Of course, I denied it. He was only (gently) retaliating because I had just mentioned that he was a manic behind the wheel... (Okay, it might have been a better example of good couple communication to simply to say "Honey, please stop tailgating...I am in fear for my life...") It was our (generally) good-natured banter but...it bothered me.
Am I mean to clerks? OMG...that's terrible.
And it's ugly, especially for a chaplain. I mean, we have higher standards of compassion...right? But, (surprise...), human here, and my mother's daughter (yeah, it's all in the memoir... Now, she was rough on the help.)
As in most all denial...it doesn't work in the long run.
Here's a clarifying minute with Deepak Chopra about self acceptance of our positive and 'negative' traits. He says accepting them makes us attractive—like little kids but it also makes us complete.
Good Girls...don't do that... (Pretzels R' Us, Deepak)
So now, you say, to embrace who I am—all of me—is...attractive? Because it is authentic? (In what parallel universe do you live in Deepak?) I was raised to be a 'good girl'.
Self-acceptance is not my cultural operating system.
As a little middle-class, white girl, from the prairie, if I wasn't all nice, all the time, I would not be acceptable. It was either have friends or (self)accept that I would be alone.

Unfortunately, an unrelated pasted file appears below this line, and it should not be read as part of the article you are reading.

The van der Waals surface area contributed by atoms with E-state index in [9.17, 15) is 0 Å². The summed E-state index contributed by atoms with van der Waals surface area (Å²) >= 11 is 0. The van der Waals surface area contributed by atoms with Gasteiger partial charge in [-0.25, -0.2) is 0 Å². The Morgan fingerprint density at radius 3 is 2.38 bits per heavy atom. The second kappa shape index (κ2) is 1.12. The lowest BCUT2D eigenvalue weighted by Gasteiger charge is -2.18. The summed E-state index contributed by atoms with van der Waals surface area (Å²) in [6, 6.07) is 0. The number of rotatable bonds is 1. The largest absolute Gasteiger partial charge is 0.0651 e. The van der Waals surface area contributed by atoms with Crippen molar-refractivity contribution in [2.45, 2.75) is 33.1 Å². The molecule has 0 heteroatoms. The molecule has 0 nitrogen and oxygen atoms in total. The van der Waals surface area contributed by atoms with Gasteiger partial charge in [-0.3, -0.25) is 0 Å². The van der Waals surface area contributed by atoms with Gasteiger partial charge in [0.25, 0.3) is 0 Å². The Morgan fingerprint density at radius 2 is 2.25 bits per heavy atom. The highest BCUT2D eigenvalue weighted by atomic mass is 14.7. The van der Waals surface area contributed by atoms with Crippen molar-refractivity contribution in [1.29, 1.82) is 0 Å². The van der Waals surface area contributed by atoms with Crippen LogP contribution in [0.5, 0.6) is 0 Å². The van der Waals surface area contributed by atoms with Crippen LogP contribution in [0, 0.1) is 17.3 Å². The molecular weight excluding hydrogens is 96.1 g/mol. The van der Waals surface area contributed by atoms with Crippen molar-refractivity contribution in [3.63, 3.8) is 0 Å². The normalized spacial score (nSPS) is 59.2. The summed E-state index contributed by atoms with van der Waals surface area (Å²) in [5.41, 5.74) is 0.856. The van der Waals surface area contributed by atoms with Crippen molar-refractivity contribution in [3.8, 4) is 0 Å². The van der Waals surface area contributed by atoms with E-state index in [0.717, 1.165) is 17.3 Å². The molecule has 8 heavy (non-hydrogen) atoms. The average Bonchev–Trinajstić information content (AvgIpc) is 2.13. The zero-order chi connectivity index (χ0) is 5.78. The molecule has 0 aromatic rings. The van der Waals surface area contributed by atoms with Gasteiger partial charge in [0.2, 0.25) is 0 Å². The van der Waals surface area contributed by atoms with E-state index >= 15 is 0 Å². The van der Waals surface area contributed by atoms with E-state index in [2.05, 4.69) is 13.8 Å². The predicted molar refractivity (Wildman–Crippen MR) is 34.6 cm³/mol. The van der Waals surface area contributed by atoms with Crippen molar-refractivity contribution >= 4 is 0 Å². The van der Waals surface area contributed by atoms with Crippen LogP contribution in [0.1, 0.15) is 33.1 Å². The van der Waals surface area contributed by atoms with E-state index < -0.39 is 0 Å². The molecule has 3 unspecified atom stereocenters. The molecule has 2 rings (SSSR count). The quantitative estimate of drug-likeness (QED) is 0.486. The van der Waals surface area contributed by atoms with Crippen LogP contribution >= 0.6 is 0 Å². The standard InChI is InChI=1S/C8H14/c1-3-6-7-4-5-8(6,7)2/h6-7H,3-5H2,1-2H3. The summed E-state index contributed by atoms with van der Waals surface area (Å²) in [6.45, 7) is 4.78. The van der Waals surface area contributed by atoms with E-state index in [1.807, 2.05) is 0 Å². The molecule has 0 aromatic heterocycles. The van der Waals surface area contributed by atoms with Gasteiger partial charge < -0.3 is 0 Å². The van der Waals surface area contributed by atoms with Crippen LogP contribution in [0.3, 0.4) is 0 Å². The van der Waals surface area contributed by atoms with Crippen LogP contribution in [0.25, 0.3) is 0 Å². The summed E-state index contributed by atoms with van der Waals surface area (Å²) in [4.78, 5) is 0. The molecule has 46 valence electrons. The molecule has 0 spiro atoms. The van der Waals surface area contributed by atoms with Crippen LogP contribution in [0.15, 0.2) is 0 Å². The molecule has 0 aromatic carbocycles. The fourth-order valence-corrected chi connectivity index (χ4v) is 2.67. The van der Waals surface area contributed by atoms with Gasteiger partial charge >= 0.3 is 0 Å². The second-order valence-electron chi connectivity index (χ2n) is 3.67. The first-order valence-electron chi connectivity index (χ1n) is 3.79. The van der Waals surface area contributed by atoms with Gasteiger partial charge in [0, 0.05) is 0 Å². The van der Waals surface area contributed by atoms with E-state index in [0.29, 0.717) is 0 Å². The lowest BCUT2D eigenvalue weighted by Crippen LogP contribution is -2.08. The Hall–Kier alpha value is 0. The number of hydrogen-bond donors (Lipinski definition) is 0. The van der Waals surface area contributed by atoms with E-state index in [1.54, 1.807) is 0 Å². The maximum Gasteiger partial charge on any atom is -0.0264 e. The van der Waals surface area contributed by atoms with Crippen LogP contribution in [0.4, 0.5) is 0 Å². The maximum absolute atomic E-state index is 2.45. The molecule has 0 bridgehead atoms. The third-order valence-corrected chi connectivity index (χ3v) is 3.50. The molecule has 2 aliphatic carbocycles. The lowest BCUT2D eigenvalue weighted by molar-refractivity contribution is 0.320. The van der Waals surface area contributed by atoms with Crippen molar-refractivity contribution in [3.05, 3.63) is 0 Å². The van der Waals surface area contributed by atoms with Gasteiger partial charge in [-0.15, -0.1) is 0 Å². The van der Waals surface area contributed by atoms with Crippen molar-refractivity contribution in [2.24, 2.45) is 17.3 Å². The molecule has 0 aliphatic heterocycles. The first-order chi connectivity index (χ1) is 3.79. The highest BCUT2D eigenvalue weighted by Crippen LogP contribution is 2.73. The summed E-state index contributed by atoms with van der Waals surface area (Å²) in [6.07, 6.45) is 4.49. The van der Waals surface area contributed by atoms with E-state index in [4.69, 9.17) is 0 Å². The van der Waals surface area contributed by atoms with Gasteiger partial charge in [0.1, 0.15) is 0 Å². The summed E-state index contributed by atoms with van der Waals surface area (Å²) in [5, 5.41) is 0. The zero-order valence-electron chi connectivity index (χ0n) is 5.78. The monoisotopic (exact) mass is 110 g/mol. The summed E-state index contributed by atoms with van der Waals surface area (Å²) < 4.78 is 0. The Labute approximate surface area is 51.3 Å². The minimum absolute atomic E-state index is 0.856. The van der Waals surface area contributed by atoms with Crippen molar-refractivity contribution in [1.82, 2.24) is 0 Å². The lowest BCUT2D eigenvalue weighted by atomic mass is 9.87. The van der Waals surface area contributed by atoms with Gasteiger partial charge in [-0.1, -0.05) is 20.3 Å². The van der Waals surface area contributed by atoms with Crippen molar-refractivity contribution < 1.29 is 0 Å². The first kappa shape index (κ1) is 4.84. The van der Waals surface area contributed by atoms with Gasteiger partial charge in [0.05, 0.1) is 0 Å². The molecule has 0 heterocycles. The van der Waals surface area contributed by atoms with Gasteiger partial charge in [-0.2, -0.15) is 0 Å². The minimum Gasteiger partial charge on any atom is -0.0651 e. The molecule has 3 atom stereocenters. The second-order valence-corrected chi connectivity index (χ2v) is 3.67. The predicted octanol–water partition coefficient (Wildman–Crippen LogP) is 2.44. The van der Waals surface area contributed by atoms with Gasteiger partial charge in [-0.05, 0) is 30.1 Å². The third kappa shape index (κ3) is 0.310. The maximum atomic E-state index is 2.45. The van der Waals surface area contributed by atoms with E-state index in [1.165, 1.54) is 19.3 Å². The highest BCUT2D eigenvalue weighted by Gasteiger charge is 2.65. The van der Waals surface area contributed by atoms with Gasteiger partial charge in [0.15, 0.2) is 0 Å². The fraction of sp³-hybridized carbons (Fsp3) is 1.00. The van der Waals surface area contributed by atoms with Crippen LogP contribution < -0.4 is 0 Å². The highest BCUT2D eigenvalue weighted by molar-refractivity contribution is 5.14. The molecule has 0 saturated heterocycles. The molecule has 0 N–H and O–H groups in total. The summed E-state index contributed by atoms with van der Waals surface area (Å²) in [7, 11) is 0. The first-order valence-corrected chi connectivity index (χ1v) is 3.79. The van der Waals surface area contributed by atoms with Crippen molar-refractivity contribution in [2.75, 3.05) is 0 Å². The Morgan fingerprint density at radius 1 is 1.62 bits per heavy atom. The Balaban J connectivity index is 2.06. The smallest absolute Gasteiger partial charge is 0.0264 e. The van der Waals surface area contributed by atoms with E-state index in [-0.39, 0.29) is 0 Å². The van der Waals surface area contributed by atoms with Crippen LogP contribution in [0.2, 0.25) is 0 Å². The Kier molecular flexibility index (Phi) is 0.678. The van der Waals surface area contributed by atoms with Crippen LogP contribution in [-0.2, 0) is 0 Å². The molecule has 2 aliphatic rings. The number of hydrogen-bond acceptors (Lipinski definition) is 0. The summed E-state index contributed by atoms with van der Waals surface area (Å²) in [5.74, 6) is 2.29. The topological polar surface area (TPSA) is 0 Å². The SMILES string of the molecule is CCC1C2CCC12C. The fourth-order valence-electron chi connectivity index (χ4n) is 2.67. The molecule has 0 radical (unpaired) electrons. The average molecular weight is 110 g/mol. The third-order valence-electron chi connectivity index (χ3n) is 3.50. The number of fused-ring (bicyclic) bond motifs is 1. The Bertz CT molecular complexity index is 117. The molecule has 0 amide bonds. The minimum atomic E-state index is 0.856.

(This teaching is one-size-fits-all but it looks like it only comes in pink.)
This is an interesting observation and a little funny...in a sad way. We need rules and laws to keep people civil and well-behaved but how much better to have these good-hearted, ethical behaviors arise from our core like green, growing things with all they need to prosper: water, nutrients...and soil.
Why did I get the muck and not that clarity? Answer: it's all about composting...
No Mud, No Lotus is the (tiny wisdom in a) title of a Thich Nhat Hanh book. I am fairly sure, at this point, it is the composting process of our attitude (i.e. the lotus) about what we receive (i.e. the mud), that is the key to authenticity. It is the only thing of which we are always in control. To stretch this earthly metaphor airborne, our attitude is our altitude. Zig takes it further:
"Your attitude, not your aptitude, will determine your altitude." —Zig Ziglar
Let's add authenticity to the alliteration, which is also the first regret--at the end.
According to Bronnie Ware, The Top Five Regrets of the Dying. People wish they had lived a life true to themselves—NOT what other's expected of them.
I love this full circle: getting to center; accepting who I am; listening to the longings of my own heart...and using it all to be kind...and in alignment with who-I-came-here-to-be.
Now that's a good girl...and a good life.